Preoperative 3T MRI showed an osteochondral defect within the medial femoral condyle with bone marrow edema ([Fig. 3A, AA]). After the outpatient procedure, patient 1 underwent a routine postoperative course. He went to therapy at 3 weeks and began weight bearing at 8 weeks. The patient continued his progress with an increase in ROM and returned to activities of daily living, including employment and sports activity. He returned to work on crutches within 1 week and was driving comfortably at that time. As shown in [Fig. 3], a 1-month MRI showed that the CVOCA was in place with early evidence of resolution of subchondral edema. The CVOCA exhibited good surface congruity against adjacent cartilage, but the edges could still be visualized and areas of alteration in the underlying subchondral bone plate were still present. At 3 months, further integration of the CVOCA was evident by MRI. The CVOCA was in place and further reduction of bone marrow edema was observed. The 6-month follow-up MRI showed improved CVOCA integration with a few areas of altered signal characteristics in the CVOCA cartilage remaining when compared with the adjacent host cartilage ([Fig. 3D, DD]). At 1 year, the signal within the CVOCA was more equivalent to adjacent host cartilage, the CVOCA appeared to completely fill the lesion with good incorporation and surface congruity, and the subchondral edema had resolved ([Fig. 3E, EE]). Comparison of the 1-, 3-month, and 1-year axial cut MRIs showed progressive incorporation of the CVOCA over time ([Fig. 4]). The patient's ability to return to sports began at 6 months and increased all the way up to 1 year when he was skiing and surfing. He continued to progress and improve up to 2 years. His motion was complete and his pain was intermittent at most, with a pain-free outcome at 2 years.

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Fig. 3 Coronal and sagittal magnetic resonance images of patient 1 who was treated for a medial femoral condyle lesion, taken (A, AA) preoperatively, (B, BB) at 1 month postoperatively, (C, CC) at 3 months postoperatively, (D, DD) at 6 months postoperatively, and (E, EE) at 1 year postoperatively.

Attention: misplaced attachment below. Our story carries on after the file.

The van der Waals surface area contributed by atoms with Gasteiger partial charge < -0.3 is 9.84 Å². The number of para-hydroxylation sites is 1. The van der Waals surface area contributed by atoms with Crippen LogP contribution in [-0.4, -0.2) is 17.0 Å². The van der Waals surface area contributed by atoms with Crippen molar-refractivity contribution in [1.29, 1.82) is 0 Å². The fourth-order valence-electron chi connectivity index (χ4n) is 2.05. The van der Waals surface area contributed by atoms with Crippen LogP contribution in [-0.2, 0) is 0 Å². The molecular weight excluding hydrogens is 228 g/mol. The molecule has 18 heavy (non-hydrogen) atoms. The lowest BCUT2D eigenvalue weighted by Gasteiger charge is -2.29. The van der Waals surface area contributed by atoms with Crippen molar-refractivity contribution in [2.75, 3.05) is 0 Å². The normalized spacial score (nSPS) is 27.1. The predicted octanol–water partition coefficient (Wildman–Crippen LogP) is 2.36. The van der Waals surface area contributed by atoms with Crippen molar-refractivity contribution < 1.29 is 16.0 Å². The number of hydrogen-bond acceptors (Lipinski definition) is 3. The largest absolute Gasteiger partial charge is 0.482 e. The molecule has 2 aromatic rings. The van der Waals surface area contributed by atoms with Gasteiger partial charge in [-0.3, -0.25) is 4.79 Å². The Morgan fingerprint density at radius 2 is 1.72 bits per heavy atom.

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Fig. 4 Axial magnetic resonance images of patient 1 who was treated for a medial femoral condyle lesion, taken (A) at 1 month postoperatively, (B) at 3 months postoperatively, and (C) 1 year postoperatively.

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Patient 2

The preoperative 3T MRI showed an osteochondral defect of the lateral tibial plateau with bone marrow edema ([Fig. 5A, AA]). Patient 2 was on crutches and returned to school the week following surgery. He went to physical therapy at school and he remained non-weightbearing for 8 weeks. In the 1-month follow-up MRI, the lesion was filled with good surface congruity, although the edges of the CVOCA were visible and the subchondral bone plate exhibited areas of alteration ([Fig. 5B, BB]). The patient continued with his classes and progressed to sports 6 months after surgery. His progress continued to improve to a full ROM with minimal pain and his progress increased on the basketball court. The 1-year follow-up MRI showed complete fill with good surface congruity and CVOCA/host incorporation; only a couple small areas of altered signal characteristics were still evident within the CVOCA ([Fig. 5C, CC]). Approximately 1 year after the surgery, the patient tore his contralateral ACL and went through reconstruction. Two years after surgery, his operated knee had minimal pain and complete unrestricted function.

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Fig. 5 Coronal and sagittal magnetic resonance images of patient 2 who was treated for a lateral tibial plateau lesion, taken (A, AA) preoperatively, (B, BB) at 1 month postoperatively, and (C, CC) at 1 year postoperatively.